A highly active research area originates in optogenetics: the objects of investigation are protein molecules that use light to control processes in nerve cells in the brain. Depending on the exposure, these proteins initiate the transport of cations into or out of the cell, thereby putting the neuron in an active or dormant state. At the same time, they act as filters that only allow certain cations to pass through. Valentin Gordeliy's international team was able to reveal these relationships through X-ray structure analysis on crystals of a protein molecule called KR2 from the marine bacterium Krokinobacter eikastus. Basing on this, the team produced a variant that transports K ions through the targeted exchange of individual amino acids in this molecule, which can transport Na cations - a process that occurs much more frequently in nature. Research continues into other designed proteins that can transport Ca and other elements under light control. Such an arsenal of light-controlled cation pumps, which can switch neurons on and off in a controlled manner, provides brain research with valuable tools for researching neuronal circuits. (See also Peter Zekert: "Shining Future", effzett 2 (2015), 14-15.)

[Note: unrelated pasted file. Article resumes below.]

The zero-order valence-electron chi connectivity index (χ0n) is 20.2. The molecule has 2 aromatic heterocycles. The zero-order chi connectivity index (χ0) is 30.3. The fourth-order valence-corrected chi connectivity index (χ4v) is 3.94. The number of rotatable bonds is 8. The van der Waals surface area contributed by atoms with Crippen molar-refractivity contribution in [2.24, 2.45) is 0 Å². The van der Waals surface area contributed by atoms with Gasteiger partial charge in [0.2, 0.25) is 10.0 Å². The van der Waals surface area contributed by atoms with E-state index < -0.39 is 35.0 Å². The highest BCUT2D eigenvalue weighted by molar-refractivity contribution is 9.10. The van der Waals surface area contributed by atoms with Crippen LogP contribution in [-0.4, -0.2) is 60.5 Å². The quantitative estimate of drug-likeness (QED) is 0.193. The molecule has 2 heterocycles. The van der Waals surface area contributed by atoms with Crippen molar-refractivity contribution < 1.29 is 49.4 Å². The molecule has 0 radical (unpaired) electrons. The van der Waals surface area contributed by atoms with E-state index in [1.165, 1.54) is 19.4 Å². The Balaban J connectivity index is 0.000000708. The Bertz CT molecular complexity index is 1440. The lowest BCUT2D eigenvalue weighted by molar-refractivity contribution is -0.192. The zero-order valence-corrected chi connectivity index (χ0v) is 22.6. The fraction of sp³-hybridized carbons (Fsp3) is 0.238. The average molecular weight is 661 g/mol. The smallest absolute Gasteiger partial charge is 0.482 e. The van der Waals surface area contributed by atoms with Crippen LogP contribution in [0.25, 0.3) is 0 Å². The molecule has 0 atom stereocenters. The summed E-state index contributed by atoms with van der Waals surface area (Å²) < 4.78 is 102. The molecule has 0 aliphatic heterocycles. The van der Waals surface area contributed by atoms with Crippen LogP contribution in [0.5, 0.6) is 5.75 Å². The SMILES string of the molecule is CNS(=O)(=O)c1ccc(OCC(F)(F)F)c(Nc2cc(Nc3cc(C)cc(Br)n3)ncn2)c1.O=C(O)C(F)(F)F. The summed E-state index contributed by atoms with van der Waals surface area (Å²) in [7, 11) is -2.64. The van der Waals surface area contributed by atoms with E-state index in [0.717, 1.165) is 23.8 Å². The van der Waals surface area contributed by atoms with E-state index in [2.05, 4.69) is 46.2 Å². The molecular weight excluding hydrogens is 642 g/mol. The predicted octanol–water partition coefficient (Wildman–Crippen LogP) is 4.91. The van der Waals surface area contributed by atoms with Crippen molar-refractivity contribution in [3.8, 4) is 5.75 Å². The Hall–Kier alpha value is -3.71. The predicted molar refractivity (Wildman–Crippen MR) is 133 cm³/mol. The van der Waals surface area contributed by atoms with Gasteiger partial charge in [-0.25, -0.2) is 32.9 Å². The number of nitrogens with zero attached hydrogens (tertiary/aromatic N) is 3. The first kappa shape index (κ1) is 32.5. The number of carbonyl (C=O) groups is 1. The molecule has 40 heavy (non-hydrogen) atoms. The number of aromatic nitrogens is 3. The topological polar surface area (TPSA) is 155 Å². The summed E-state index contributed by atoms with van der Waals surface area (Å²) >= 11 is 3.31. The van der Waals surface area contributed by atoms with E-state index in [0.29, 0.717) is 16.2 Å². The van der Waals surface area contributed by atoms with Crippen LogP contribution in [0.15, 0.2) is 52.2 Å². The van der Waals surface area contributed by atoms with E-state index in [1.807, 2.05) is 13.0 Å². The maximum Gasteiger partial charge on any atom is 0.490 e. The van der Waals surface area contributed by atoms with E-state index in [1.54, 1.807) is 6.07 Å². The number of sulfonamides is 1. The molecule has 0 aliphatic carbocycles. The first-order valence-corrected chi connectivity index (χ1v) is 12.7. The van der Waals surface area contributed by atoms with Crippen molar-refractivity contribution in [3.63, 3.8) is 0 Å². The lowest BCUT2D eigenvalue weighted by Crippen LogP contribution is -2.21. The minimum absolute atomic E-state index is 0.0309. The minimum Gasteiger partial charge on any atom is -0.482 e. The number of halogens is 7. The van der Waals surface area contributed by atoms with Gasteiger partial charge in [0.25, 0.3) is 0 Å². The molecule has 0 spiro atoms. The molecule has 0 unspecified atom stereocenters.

Prof. Dr. Valentin Gordeliy